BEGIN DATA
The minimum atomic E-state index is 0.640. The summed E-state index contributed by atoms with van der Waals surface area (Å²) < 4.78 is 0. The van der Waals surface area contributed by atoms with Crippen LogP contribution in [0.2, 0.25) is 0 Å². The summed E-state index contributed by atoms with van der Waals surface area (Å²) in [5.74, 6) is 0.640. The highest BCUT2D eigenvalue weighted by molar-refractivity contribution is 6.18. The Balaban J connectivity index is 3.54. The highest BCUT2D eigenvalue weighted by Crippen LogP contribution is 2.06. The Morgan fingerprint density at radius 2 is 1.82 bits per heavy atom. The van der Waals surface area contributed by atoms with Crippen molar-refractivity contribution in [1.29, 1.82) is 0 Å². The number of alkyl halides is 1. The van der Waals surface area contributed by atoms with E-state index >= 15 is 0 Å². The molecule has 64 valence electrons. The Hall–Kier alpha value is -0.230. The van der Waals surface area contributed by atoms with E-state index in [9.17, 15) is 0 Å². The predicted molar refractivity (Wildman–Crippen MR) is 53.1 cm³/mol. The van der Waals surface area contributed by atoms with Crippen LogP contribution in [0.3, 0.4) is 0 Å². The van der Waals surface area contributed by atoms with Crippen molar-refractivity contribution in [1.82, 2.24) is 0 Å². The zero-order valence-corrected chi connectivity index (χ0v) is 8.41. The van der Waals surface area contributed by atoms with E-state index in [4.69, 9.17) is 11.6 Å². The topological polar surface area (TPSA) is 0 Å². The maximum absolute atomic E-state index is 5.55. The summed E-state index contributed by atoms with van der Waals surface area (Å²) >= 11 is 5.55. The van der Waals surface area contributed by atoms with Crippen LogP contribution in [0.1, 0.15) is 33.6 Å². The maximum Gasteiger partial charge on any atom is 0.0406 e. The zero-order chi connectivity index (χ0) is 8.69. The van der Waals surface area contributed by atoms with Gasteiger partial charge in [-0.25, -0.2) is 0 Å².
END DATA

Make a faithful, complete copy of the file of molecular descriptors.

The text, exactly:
The minimum atomic E-state index is 0.640. The summed E-state index contributed by atoms with van der Waals surface area (Å²) < 4.78 is 0. The van der Waals surface area contributed by atoms with Crippen LogP contribution in [0.2, 0.25) is 0 Å². The summed E-state index contributed by atoms with van der Waals surface area (Å²) in [5.74, 6) is 0.640. The highest BCUT2D eigenvalue weighted by molar-refractivity contribution is 6.18. The Balaban J connectivity index is 3.54. The highest BCUT2D eigenvalue weighted by Crippen LogP contribution is 2.06. The Morgan fingerprint density at radius 2 is 1.82 bits per heavy atom. The van der Waals surface area contributed by atoms with Crippen molar-refractivity contribution in [1.29, 1.82) is 0 Å². The number of alkyl halides is 1. The van der Waals surface area contributed by atoms with E-state index >= 15 is 0 Å². The molecule has 64 valence electrons. The Hall–Kier alpha value is -0.230. The van der Waals surface area contributed by atoms with E-state index in [9.17, 15) is 0 Å². The predicted molar refractivity (Wildman–Crippen MR) is 53.1 cm³/mol. The van der Waals surface area contributed by atoms with Crippen LogP contribution in [0.3, 0.4) is 0 Å². The van der Waals surface area contributed by atoms with Crippen molar-refractivity contribution in [1.82, 2.24) is 0 Å². The zero-order valence-corrected chi connectivity index (χ0v) is 8.41. The van der Waals surface area contributed by atoms with E-state index in [4.69, 9.17) is 11.6 Å². The topological polar surface area (TPSA) is 0 Å². The maximum absolute atomic E-state index is 5.55. The summed E-state index contributed by atoms with van der Waals surface area (Å²) >= 11 is 5.55. The van der Waals surface area contributed by atoms with Crippen LogP contribution in [0.1, 0.15) is 33.6 Å². The maximum Gasteiger partial charge on any atom is 0.0406 e. The zero-order chi connectivity index (χ0) is 8.69. The van der Waals surface area contributed by atoms with Gasteiger partial charge in [-0.25, -0.2) is 0 Å².